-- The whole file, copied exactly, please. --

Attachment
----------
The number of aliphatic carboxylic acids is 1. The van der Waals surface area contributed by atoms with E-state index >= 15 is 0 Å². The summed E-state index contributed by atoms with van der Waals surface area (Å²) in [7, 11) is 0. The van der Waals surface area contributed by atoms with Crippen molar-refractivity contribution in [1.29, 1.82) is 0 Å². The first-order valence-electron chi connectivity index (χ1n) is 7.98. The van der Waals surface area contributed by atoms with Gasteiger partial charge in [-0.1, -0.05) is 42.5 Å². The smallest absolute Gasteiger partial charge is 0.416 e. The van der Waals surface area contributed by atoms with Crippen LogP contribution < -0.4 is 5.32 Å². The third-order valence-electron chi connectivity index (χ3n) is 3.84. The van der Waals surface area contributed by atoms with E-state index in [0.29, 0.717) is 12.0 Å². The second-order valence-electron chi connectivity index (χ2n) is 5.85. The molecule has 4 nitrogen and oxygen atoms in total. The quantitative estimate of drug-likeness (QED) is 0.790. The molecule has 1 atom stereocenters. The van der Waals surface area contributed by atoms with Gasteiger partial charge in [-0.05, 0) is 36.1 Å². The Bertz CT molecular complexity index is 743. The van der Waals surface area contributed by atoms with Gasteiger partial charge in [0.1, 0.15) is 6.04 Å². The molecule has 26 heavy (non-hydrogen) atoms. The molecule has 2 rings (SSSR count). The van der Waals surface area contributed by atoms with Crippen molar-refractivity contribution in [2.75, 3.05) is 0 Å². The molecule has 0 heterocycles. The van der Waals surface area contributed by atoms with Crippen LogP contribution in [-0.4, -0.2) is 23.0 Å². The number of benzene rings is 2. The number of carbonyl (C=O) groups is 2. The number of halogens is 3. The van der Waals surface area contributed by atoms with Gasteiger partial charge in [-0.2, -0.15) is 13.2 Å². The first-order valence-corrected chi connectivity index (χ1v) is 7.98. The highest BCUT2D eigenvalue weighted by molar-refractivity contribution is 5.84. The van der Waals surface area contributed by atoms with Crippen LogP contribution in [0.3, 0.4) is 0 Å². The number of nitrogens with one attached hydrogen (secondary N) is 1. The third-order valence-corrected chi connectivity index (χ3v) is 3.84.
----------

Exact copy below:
The number of aliphatic carboxylic acids is 1. The van der Waals surface area contributed by atoms with E-state index >= 15 is 0 Å². The summed E-state index contributed by atoms with van der Waals surface area (Å²) in [7, 11) is 0. The van der Waals surface area contributed by atoms with Crippen molar-refractivity contribution in [1.29, 1.82) is 0 Å². The first-order valence-electron chi connectivity index (χ1n) is 7.98. The van der Waals surface area contributed by atoms with Gasteiger partial charge in [-0.1, -0.05) is 42.5 Å². The smallest absolute Gasteiger partial charge is 0.416 e. The van der Waals surface area contributed by atoms with Crippen LogP contribution < -0.4 is 5.32 Å². The third-order valence-electron chi connectivity index (χ3n) is 3.84. The van der Waals surface area contributed by atoms with E-state index in [0.29, 0.717) is 12.0 Å². The second-order valence-electron chi connectivity index (χ2n) is 5.85. The molecule has 4 nitrogen and oxygen atoms in total. The quantitative estimate of drug-likeness (QED) is 0.790. The molecule has 1 atom stereocenters. The van der Waals surface area contributed by atoms with Gasteiger partial charge in [-0.05, 0) is 36.1 Å². The Bertz CT molecular complexity index is 743. The van der Waals surface area contributed by atoms with Gasteiger partial charge in [0.1, 0.15) is 6.04 Å². The molecule has 26 heavy (non-hydrogen) atoms. The molecule has 2 rings (SSSR count). The van der Waals surface area contributed by atoms with Crippen molar-refractivity contribution in [2.75, 3.05) is 0 Å². The molecule has 0 heterocycles. The van der Waals surface area contributed by atoms with Crippen LogP contribution in [-0.4, -0.2) is 23.0 Å². The number of benzene rings is 2. The number of carbonyl (C=O) groups is 2. The number of halogens is 3. The van der Waals surface area contributed by atoms with Gasteiger partial charge in [-0.2, -0.15) is 13.2 Å². The first-order valence-corrected chi connectivity index (χ1v) is 7.98. The highest BCUT2D eigenvalue weighted by molar-refractivity contribution is 5.84. The van der Waals surface area contributed by atoms with Crippen LogP contribution in [0.3, 0.4) is 0 Å². The number of nitrogens with one attached hydrogen (secondary N) is 1. The third-order valence-corrected chi connectivity index (χ3v) is 3.84.